The green bean casserole was, of course, just fine. It’s pretty hard to mess up green bean casserole. In fact, when I talked to our son early yesterday, he commented that he was making green bean casserole for a get-together with his wife’s family, which he found insulting. His wife had volunteered this dish, but he felt insulted because, he said, “A ten-year-old could make green bean casserole.” (I had thought about asking my husband to do this, since it is his “specialty,” but decided against it when I realized he’d completely forgotten about the one task I had assigned to him—getting wine to accompany the meal.)

And of course my pumpkin pie, made from a treasured family recipe, was as good as ever, though we didn’t immediately have room for it and had to defer it till later.

But the whole meal, which took perhaps half an hour to consume, required two full days of preparation, including setting the table with my wedding china (which is stored in dust cases in an upstairs closet and hadn’t seen the light of day in years). It probably took longer to wash up than to eat. Of course, we’ve got all those great leftovers (which required considerable ingenuity to fit into the fridge, Chinese box–fashion).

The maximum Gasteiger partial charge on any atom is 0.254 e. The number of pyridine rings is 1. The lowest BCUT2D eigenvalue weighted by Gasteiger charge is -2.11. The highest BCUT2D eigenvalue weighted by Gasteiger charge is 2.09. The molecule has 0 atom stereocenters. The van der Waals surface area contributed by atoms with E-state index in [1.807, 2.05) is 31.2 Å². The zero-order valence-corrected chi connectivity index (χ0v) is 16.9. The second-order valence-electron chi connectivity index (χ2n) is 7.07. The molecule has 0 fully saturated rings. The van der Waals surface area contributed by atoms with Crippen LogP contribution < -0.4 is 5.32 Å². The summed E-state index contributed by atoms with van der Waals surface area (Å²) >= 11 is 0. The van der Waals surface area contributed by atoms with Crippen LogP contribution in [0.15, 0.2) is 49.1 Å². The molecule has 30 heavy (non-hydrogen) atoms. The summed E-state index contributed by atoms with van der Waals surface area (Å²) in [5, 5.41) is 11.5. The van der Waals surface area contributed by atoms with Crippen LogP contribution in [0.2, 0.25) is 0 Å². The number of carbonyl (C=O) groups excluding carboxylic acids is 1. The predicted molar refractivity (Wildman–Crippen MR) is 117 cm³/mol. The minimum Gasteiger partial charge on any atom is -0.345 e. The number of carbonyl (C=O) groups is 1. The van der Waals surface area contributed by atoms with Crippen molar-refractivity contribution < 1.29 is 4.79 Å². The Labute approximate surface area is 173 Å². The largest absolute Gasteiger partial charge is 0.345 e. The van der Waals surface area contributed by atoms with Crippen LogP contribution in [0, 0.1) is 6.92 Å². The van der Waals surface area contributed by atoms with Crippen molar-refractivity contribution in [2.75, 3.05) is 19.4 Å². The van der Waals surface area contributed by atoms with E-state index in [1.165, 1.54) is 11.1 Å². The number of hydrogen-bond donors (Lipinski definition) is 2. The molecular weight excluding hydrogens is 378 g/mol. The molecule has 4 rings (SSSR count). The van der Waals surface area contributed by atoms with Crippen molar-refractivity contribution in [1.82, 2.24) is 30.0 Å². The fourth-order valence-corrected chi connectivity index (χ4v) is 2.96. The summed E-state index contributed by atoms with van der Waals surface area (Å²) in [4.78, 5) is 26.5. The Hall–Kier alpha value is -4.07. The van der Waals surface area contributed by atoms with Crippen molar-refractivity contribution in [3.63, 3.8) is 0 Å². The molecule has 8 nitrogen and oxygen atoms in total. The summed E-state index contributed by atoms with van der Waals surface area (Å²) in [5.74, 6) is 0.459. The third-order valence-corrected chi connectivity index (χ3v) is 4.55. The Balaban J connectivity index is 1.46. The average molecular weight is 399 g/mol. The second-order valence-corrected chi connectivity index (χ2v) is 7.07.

Still, the experience has given me one more thing to be thankful for—the huge amount of work my mother and mother-in-law so lovingly did for so many years to put a comparable meal on the table every Thanksgiving Day. I’m not sure we ever properly expressed our appreciation for this unrewarded labor of love, so, if you can hear me from where you are, Mother and Mrs. B., THANK YOU!